Breaking down silos: Business or legal? Attorney-client privilege in mandatory investigations

A recent appellate opinion alleviates concern that privilege has been eroded for investigations where compliance, regulatory or other business purposes intersect with legal advice.

A company can have multiple purposes for conducting an investigation. Some are mandated by regulation, compliance programs or internal company policies (all considered business purposes) and others are undertaken solely for legal advice. Even when business and legal purposes are both in play, the ability to preserve attorney-client privilege is critical because the company usually cannot determine at the outset how an investigation will unfold or whether it should be disclosed.

A recent appellate opinion alleviates concern that privilege has been eroded for investigations where compliance, regulatory or other business purposes intersect with legal advice, In re Kellogg Brown & Root, Inc., (D.C. Circuit Court of Appeals, June 27, 2014). In doing so, the court recognized that business efforts are not conducted within silos distinct and mutually exclusive from counsel’s role to give legal advice. 

Silos for Compliance/Regulatory Investigations versus Legal Advice

The silo problem is illustrated by a whistleblower case that raised alarm when a district court ordered KBR to turn over prior internal investigation-related documents in discovery. The investigation overseen by KBR’s legal department, had been required by U.S. Department of Defense regulations and conducted pursuant to KBR’s Code of Business Conduct. The district court held there was no privilege when obtaining legal advice was not the “but for” reason for the investigation. Because it was mandated and conducted under the company’s business code, the district court determined that obtaining legal advice was not the “primary purpose” for the investigation so the Supreme Court’s Upjohn privilege test was not met.

This decision supposed that there is but one driving purpose for an investigation: It is either to obtain legal advice or to satisfy business purposes (including compliance or regulatory); but not both. According to this reasoning, the first type of investigation is privileged, but not the second. This creates tension in a world of increasing regulation and attention to corporate compliance, policies and processes. The risk that an investigation will not be privileged unless forcibly placed in a silo housing solely a legal advice function is not optimal for robust and effective compliance, business decision-making, or regulatory efforts.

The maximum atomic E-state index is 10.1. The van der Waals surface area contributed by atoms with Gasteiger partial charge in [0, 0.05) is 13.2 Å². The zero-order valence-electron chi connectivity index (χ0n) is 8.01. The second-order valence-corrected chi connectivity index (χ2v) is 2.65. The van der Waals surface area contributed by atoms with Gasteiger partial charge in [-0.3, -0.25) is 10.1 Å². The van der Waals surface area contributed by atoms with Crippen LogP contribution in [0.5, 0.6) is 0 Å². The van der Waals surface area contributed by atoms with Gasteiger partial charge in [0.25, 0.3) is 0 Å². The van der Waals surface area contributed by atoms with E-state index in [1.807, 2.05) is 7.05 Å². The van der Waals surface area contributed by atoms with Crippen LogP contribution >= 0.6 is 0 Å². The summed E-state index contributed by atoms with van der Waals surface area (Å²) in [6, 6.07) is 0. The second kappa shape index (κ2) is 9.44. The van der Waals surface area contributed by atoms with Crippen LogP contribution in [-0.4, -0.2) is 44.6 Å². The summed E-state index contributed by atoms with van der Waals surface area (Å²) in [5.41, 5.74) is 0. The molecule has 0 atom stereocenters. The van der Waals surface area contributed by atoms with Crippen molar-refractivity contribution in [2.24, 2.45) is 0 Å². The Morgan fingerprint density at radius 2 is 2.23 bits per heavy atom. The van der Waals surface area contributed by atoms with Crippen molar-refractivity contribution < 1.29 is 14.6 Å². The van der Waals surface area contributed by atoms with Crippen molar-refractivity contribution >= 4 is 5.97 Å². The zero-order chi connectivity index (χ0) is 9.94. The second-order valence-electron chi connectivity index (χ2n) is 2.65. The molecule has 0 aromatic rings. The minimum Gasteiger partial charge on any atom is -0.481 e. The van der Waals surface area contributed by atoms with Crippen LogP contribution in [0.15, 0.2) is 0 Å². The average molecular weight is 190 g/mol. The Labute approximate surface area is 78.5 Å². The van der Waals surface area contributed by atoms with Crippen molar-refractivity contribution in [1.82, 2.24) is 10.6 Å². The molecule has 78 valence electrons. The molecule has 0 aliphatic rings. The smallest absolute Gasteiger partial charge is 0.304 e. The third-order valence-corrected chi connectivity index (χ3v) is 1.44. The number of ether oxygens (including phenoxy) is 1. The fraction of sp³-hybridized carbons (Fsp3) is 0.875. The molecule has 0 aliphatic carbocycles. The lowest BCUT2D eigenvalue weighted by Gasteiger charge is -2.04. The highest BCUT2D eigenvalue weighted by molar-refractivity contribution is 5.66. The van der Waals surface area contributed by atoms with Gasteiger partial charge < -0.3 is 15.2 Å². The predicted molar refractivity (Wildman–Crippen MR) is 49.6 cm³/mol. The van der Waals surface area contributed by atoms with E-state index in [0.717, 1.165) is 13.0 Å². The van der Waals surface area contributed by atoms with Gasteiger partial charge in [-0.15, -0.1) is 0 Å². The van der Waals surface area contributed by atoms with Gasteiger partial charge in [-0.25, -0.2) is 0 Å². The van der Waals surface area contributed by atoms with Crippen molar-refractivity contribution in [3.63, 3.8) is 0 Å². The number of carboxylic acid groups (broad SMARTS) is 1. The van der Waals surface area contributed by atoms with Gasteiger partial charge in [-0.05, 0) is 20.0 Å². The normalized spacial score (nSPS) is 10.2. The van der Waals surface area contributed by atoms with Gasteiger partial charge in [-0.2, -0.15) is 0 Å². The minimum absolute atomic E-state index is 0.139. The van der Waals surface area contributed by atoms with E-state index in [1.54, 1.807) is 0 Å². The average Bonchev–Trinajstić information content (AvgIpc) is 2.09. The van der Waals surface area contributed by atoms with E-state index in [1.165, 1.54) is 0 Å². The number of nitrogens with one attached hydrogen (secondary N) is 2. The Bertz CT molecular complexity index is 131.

The Better Analysis – Multiple Roles and Purposes Do Not Preclude Privilege

In reversing the district court’s “but for” test, the D.C. Circuit set out the better analysis. The appellate court recognized the business reality that investigations may serve multiple purposes: “After all, trying to find the one primary purpose for a communication motivated by two sometimes overlapping purposes (one legal and one business for example) can be an inherently impossible task. It is often not useful or even feasible to try to determine whether the purpose was A or B when the purpose was A and B.”

The appellate opinion underscores Upjohn’s privilege protection and clarifies that an investigation does not lose privileged status simply because it is mandated by regulation or corporate code. So long as obtaining legal advice is one of the significant purposes of the investigation, the privilege applies. This is true even when the investigation involves non-legal personnel.

Steps to Protect Privilege in Investigations

While multiple purposes may not destroy the privilege for an investigation, it is important for companies to take the following tried-and-true steps to invoke its protections. First, document that obtaining legal advice is a significant purpose for an investigation, even if other purposes are recognized or mandated. Second, use counsel (in-house or outside) to conduct the investigation or at least to direct and oversee it. Non-legal personnel involved in the process should document that their materials are prepared at the request of legal counsel or as part of seeking legal advice. Third, inform interviewed employees that the investigation is for the company’s legal advice purposes and should be treated as confidential (traditional Upjohn warnings).

These steps, if well-documented, maximize the company’s ability to assert privilege for an investigation, even if mandated as a business activity.

 

 

 

Contributing Author

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Beth Fancsali

Beth Fancsali is a partner in the Litigation Department of Edwards Wildman. She counsels and defends corporations in complex investigation and litigation matters covering antitrust,...

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Contributing Author

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Heather Harrison

Heather Harrison is an associate in the Litigation Department of Edwards Wildman. 

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